And in fact, we want to make sure that as we recover, once the direct relief efforts are done, the cameras have left — we understand that recovery will take years. And as that recovery unfolds, we want to make sure that the people, the communities, are actually empowered to rebuild themselves, that we don’t open the door for disaster capitalists. Unfortunately, the institutions best poised to distribute direct aid are also the most likely to enable disaster capitalists to exploit this tragedy. They’re actively raising millions and once the spotlight moves from our island, what’s to come of those monies and who’s really going to benefit? Those are questions that I think we need to be really proactive about answering on our own as community organizers.

And maybe in this opportunity — like, we all understand that we’re going to have to be lobbying for additional FEMA funds, federal funds, state and local funds. We want to make sure that the people, the forces that contributed to this problem in the first place, are pushed out of power for a more community, ground-up sort of infrastructure. So there’s a lot of mutual aid and power building that needs to happen immediately.

In the Western U.S., there’s been a push to incorporate Indigenous knowledge about wildfire management into state and federal stewardship practices. My understanding is that Hawaii’s natural ecosystem doesn’t have the same wildfire cycles as the continental U.S., but is there a better way forward here? What do you think needs to be done?

I think the Smokey the Bear narrative of just stopping fires unnaturally is something that we’re learning isn’t necessarily the right way to go. And that the light burns, planned sort of burns that native folks have initiated — First Nations in Canada — have been much more productive. And rather than building cities wherever we want and trying to keep nature out, we need to understand our role in the broader ecosystem if we want to survive. Like, this isn’t a matter of environmentalism. It’s for our own survival. This disaster is not natural. And I’m tired of people saying that it’s natural. It could have been prevented.

For example, Lahaina is known for its native practices. When I was the chair of Ocean and Marine Resources and Hawaiian Affairs in the state legislature, I would go to Lahaina committee members to check in every time, like, NOAA was trying to designate a coral as endangered. They’d be like, No, actually, that “endangered” coral is invasive in this one area so what we’ve been doing for 200 years is moving it into the area next to us — which is illegal under normal rules. But these kupuna, they knew much, much better than these federal regulators.

To me, when I think about Lahaina, it’s not gone, right? The town is gone. But Lahaina is these people and their way of being and the actual place, and that’s still strong.

What was the other part of the question?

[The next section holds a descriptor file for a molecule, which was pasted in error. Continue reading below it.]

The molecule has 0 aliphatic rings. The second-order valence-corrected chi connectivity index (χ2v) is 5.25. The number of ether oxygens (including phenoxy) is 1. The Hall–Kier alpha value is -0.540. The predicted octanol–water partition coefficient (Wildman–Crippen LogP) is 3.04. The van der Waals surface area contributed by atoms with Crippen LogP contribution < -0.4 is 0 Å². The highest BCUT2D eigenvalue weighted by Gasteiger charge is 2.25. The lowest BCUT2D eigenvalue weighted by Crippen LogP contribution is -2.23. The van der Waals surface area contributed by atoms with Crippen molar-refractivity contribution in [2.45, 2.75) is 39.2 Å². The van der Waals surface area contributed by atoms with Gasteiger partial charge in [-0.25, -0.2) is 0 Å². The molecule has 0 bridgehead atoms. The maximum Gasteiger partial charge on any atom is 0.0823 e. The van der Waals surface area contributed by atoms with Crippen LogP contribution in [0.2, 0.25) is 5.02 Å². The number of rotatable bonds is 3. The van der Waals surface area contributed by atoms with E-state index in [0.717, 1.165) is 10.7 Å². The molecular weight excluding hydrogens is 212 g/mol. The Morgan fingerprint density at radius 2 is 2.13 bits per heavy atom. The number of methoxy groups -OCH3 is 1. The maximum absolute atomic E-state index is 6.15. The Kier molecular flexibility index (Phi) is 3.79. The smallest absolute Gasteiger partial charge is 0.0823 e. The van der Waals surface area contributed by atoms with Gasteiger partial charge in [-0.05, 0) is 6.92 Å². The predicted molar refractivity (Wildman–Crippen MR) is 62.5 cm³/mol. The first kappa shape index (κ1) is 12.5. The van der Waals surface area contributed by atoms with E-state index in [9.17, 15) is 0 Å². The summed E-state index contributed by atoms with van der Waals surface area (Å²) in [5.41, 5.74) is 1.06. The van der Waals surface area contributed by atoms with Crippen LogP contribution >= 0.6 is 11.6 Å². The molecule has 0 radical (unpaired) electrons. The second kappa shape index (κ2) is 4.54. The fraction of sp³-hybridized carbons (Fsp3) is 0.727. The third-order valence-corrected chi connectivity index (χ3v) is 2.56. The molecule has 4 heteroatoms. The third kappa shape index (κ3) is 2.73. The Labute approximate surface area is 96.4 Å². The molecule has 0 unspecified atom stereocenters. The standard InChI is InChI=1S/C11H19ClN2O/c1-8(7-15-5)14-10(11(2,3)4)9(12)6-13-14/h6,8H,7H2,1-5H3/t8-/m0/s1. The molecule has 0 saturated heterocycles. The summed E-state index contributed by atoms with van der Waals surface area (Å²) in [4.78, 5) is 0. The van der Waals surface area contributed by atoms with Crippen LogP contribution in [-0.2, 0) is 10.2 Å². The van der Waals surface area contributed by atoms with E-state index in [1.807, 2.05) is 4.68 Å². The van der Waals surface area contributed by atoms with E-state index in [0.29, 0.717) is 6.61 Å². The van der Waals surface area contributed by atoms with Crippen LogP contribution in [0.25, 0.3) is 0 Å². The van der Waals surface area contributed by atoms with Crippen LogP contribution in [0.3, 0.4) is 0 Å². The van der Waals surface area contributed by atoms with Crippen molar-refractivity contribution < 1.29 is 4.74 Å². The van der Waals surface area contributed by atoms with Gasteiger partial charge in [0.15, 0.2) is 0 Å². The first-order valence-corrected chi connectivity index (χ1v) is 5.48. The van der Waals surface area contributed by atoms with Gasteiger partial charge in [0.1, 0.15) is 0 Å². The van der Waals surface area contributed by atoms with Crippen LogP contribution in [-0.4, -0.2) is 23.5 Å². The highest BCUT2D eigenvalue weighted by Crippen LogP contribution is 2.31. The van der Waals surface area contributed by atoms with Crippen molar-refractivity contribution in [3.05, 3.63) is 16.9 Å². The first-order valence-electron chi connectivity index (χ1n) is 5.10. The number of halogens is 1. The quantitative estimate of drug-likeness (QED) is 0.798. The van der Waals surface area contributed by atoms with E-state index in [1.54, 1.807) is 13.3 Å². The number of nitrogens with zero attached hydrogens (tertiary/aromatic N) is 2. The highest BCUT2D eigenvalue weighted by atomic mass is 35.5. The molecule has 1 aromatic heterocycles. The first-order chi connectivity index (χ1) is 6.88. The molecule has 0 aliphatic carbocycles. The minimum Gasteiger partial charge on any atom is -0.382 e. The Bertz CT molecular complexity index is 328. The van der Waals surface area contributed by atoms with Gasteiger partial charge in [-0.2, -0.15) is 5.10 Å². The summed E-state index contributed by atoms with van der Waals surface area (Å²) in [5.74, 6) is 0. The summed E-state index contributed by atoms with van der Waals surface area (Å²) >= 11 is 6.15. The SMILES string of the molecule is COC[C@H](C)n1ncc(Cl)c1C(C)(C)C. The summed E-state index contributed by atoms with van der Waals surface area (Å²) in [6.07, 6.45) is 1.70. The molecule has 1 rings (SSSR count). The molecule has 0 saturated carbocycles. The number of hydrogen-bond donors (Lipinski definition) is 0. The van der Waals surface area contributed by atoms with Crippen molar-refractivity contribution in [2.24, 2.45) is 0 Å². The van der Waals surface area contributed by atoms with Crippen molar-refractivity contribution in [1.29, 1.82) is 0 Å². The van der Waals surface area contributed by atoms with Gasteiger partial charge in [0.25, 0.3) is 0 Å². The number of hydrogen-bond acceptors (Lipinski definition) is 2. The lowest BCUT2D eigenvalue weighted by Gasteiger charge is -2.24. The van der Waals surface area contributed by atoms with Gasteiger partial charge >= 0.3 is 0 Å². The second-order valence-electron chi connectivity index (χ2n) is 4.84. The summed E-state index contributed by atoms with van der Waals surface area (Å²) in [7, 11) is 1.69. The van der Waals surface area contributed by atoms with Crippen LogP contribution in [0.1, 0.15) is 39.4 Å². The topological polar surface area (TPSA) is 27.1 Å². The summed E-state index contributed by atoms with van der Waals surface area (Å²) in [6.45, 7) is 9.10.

Oh — what do you think we need to do now?

Yeah, yeah. I think the narrative right now needs to be controlled by members of the community and people who are rooted and understand the broader history of Hawaii. That’s why I love these calls and talking to people like you. But, like … whenever I stop texting and frantically calling, I start crying.

This is so heavy. At least 36 people died. And I do this shit for a living. I do this work for a living and you see the disaster and you help — but then to actually see it come in your own community. It's … I just … I just hope people actually envision that, like, your kid’s school, your church, the grocery store you shop at are just gone, tomorrow. Not 10 years down the line, 20 years down the line from climate change. But tomorrow. That’s where we’re at in terms of urgency. So what needs to happen moving forward is people need to recognize that urgency, and act accordingly. President Biden needs to declare a climate emergency. Congress needs to invest at least a trillion a year, multiple Inflation Reduction Acts, every year, and accelerate the clean energy transition, and do it in a way where the native people that actually are the keepers of his knowledge are leading the way.

If our readers walk away from this interview understanding one thing, what do you want that to be?

Lahaina used to be wetlands. It was known for the plethora of water around Mokuʻula, Mokuhinia. Boats would literally circulate Waiola Church years ago. So the fires were never … it’s bizarre that it’s even happening in this area. And it’s only a result of the theft: the water theft, the diversions, the irrigations that big business set up — golf courses, sugar cane, pineapple, hotels — they took away that natural protective essence of Lahaina.

These disasters are preventable. It’s not too late. We still have a small window. Right now, we’re still looking at 3% or 4% warming, which is catastrophic, and we might not hit the 1.5-degree goal that the Paris Accord and the UN says we need to do, but every fraction of a percent from now on will matter. It will mean fewer people dying. And we need to do everything we can, and that work isn’t always exciting. It can be phone-banking, door-knocking, writing op-eds. It’s not glamorous, but it’s necessary — more necessary than whatever your day job is.

Jeva Lange profile image

Jeva Lange

Jeva is a founding staff writer at Heatmap. Her writing has also appeared in The Week, where she formerly served as executive editor and culture critic, as well as in The New York Daily News, Vice, and Gothamist, among others. Jeva lives in New York City.